"In choosing life, you in no way diminish the humanity of these five very well-loved men. In choosing compassion, you do not forgive Sammy for these sorrowful deaths," she continued.

"Instead, you show your understanding that he was shaped and molded into something he didn't have to be and into something he didn't want to be – that he is not the worst of the worst."

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  • DeathRow-IFeelYourPain-NOT Apr 16, 2010

    Lazy Walrus: "What sucks is that it is cheaper to give him life than the put him to death (additional appeal litigation)."

    Is this your way of putting in an Anti-Death Penalty plug? Some of you just don't get it. Its NOT about the money. Its about a life being ceased so as it cannot EVER kill again.

  • bmg379 Apr 16, 2010

    Jernigan was cleaning the Circus Restaurant at 1600 Wake Forest Road on June 3, 2006, when Cooper shot him from close range once to the head.

    This poor man was cleaning the closed business on evening and sam cooper killed him and stole his truck and left him dead for the circus employees to find in the am,this happend almost acreoos the street from my business and could have happened to anyone at anytime,he was looking for easy random targets,yes he targeted all his victoms and ruined their families lives as well,death isn't good enought for him,he should be dragged thru the streets till dead.

  • mjlt3 Apr 16, 2010

    Mental yes Insane NO ---- he knew what he was doing and he didn't have to KILL anyone! Death Penalty for this SICK DOG.(END of STORY) NO more MONEY wasted he's STOLE ENOUGH not to mention LIVES taken. Goodnight BUDDY.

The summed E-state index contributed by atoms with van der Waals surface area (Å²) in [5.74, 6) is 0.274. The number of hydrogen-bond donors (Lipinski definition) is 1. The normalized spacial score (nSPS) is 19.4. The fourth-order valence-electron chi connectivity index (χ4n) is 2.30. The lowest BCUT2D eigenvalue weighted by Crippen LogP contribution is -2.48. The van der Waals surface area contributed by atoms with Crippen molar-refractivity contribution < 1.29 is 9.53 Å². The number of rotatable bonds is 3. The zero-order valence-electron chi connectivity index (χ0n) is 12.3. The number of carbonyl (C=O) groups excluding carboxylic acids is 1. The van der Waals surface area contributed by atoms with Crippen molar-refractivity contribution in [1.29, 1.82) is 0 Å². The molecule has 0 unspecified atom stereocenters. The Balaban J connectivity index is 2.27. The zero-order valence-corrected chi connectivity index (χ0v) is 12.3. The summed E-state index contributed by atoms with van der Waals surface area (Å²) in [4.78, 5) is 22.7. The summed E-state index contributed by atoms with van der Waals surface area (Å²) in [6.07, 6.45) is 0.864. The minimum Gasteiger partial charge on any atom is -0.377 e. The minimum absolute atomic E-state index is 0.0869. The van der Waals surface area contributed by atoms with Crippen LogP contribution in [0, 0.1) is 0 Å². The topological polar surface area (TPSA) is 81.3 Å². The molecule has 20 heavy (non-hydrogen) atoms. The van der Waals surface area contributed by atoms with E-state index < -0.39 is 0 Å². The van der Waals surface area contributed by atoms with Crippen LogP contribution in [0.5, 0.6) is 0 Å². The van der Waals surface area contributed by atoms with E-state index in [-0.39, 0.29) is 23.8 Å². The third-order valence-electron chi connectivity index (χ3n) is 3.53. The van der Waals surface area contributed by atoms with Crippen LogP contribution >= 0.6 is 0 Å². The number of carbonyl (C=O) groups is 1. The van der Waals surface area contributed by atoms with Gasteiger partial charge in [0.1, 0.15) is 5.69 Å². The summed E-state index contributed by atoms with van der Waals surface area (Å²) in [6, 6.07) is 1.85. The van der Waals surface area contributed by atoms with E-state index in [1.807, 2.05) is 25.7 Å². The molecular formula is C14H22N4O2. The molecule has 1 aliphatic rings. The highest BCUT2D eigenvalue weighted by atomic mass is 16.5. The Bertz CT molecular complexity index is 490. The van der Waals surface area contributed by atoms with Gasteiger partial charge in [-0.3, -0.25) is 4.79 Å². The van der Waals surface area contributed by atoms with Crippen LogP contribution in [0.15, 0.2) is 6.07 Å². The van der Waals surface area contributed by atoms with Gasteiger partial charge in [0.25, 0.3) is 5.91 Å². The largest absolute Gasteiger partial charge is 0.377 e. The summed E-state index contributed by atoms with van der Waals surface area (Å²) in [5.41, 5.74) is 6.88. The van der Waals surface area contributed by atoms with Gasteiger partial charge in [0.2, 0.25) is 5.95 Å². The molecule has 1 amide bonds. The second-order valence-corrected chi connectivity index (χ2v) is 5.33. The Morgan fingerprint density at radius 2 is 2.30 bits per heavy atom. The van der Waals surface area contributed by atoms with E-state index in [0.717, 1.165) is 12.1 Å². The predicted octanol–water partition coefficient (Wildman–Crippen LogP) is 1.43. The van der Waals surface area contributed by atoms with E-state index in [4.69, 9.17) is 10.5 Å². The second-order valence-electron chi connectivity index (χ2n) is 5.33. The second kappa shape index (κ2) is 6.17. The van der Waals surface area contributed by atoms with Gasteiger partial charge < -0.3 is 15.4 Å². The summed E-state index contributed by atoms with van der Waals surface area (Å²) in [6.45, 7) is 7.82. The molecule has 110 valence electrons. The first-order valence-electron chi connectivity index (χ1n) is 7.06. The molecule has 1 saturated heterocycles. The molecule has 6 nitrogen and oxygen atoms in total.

• miss Q B Apr 16, 2010

    "Don't know about anyone else, but I'm about tired of hearing this story. Get this done and over with - you're wasting my tax dollars with this!"

    wow, really. u don't think that's a lil insensitive? the family of victims have a right to this trial and seeing him punished. it's not just your tax dollars and I will gladly contribute part of mine to see real justice served. if you get it done and over with...then the real tax money comes. life in prison or death penelty with appeals. that's when the actual criminal is "wasting" your money!!!

  • Igor Apr 16, 2010

    What sucks is that it is cheaper to give him life than the put him to death (additional appeal litigation).

    At least this dude off the streets for good regardless...

  • Scare Crow Apr 16, 2010

    give him life. if he likes to kill maybe he'll clean up central prison and save the taxpayers in the long run

  • Jeff_W Apr 16, 2010

    How is WRAL reporting a story wasting your tax dollars?

    If you are referring to the trial, I would say it is dollars well spent if it going to remove a serial killer from our midst. I can't think of anything else more worthy to spend tax dollars on..... except maybe the needle to finish this guy off.

  • csplantlover Apr 16, 2010

    Don't know about anyone else, but I'm about tired of hearing this story. Get this done and over with - you're wasting my tax dollars with this!